Another option for disposal of good-quality paper is Cambridge Community Scrapstore, who re-distribute suitable paper to schools and craft groups.

Paper towels - Paper towels and tissue paper, used or unused, wet or dry should go into the general waste bin as it is not high quality enough to be recycled and can clog up recycling machinery. (At home, most councils ask for tissue paper to go directly into your compost/green bin). Paper towels are one of the top single-use items disposed of by the University, with 22 tonnes a year being disposed of - that works out at around 4 sheets per staff member per day, and is around 264 trees worth of paper! There is mounting evidence that using paper towels has a greater environmental impact than using hand dryers, particularly heated dryers. As more efficient electric hand dryers become available, and as carbon emissions from the UK’s (and University’s) electricity usage is reducing over time, the balance has shifted to paper towels having a greater impact on the environment. If hand dryers can't be used, reduce impact of paper towels by opting for those with a high recycled content, ideally 100% recycled. If that's unavailable, opt for FSC certified paper. Another option is to consider encouraging reductions in use by putting a friendly notice or awareness-raising sign encouraging others to cut down on usage of paper towels, near to where they are used.

Pens - You can recycle these through Terracycle's 'Writing Instruments Recycling Programme', a free recycling programme for most writing instruments (except wooden pencils and crayons). The scheme also acts as a fundraising opportunity for participants. The University Counselling Service's Green Impact team are undertaking a collection for Centre 33, a charity providing free counselling to young people locally, and hope to collect bulk amounts including from other departments at the University. Send your collected bundles of writing implements to the Green Impact Team at the Counselling Service via the UMS, and why not download the poster to advertise the collection in your department? Alternatively several collection points are available around the University - see the map for details.

Pesticides - All unused pesticides, diluted pesticides, sprayer washings and empty containers are classed as hazardous chemical waste and should be disposed of by contacting the University Chemical Safety Adviser. Minimise the amount of waste pesticide produced by prior estimation of the quantities of pesticide required. Contact the supplier to see if they will take back empty containers, otherwise thoroughly rinse out the containers and dispose of them as hazardous chemical waste.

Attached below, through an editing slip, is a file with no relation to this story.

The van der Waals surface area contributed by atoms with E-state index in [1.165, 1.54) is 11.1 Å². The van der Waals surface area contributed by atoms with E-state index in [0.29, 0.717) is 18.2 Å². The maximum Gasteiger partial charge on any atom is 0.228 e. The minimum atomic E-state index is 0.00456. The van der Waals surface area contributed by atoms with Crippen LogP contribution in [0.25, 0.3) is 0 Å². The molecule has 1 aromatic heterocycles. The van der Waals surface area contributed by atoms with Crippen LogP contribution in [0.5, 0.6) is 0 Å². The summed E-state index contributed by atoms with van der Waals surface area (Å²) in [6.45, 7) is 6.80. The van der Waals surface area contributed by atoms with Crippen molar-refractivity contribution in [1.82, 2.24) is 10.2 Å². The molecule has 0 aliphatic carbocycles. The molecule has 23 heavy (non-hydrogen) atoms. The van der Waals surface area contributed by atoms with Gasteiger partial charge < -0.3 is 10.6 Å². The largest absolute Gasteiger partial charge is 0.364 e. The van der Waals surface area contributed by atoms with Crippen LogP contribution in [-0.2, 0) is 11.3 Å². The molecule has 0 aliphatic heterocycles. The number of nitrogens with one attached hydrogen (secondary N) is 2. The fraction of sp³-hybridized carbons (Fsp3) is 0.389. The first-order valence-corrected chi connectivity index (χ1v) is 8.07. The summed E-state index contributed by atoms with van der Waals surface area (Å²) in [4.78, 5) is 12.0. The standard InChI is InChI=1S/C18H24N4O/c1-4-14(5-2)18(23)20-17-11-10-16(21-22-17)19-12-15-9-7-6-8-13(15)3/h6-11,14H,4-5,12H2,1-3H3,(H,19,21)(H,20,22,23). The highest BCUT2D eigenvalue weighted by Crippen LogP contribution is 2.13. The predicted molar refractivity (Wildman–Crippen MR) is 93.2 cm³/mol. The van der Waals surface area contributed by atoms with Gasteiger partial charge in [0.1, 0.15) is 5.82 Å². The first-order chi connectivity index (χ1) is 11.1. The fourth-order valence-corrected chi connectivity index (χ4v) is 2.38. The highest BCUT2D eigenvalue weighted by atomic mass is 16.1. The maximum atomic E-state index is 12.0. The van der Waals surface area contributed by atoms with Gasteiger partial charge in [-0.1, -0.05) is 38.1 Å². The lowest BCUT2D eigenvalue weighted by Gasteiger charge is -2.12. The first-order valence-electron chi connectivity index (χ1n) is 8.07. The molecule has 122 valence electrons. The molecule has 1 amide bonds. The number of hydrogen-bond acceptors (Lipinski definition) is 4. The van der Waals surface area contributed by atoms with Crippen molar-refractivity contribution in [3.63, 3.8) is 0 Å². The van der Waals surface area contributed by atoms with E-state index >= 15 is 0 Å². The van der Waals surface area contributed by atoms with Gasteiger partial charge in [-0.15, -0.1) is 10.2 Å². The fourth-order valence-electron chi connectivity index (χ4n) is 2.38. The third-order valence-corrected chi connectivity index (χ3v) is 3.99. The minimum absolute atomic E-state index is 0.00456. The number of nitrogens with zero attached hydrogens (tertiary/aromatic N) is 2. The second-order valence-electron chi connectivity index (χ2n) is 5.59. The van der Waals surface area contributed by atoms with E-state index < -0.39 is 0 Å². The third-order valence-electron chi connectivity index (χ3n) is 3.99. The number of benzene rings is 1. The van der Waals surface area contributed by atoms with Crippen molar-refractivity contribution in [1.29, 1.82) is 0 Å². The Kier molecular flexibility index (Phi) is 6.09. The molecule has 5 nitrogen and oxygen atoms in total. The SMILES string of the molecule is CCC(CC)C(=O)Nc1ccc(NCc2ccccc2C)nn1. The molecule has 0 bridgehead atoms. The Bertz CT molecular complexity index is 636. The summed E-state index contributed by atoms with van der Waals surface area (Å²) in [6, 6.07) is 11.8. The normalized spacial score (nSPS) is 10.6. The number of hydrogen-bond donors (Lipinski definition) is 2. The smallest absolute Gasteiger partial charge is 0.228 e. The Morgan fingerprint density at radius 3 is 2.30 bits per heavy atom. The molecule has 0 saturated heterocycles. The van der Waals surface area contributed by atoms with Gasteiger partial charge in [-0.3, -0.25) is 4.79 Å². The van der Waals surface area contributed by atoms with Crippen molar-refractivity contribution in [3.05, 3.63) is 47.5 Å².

Photographic material - Photographic processing involves the generation of a range of chemical wastes. These should be disposed of as chemical waste.

Pipette racks, refill wafers, and shells - See Plastic (below)

Plastic - Use the mixed recycling bins for hard plastics (bottles, tubs, trays etc), but not plastic wraps or 'mixed materials' (for instance paper and plastic or metal and plastic). Not all plastics can be recovered for recycling by our main waste contractor, so a better option is to seek ways to minimise your plastic use, switch to reusable alternatives, or enquire with your supplier to minimise the amount of plastic associated with deliveries or packaging. Some suppliers will offer 'take back' schemes, examples include:

  • Pipette tip wafers and racks - Departments who use disposable pipette tips have the opportunity to recycle the plastic wafers and racks that come with the packaging, if not doing so already. The tip and wafers are ground down into polypropylene pellets and used again. For details of one recycling option, please see STARLAB UK, which can provide collection containers and arrange free collections. A poster detailing the scheme, along with a label to be used on bins is also available. 
  • Expanded polystyrene boxes - New England Biolabs are one supplier who offer free return labels for these.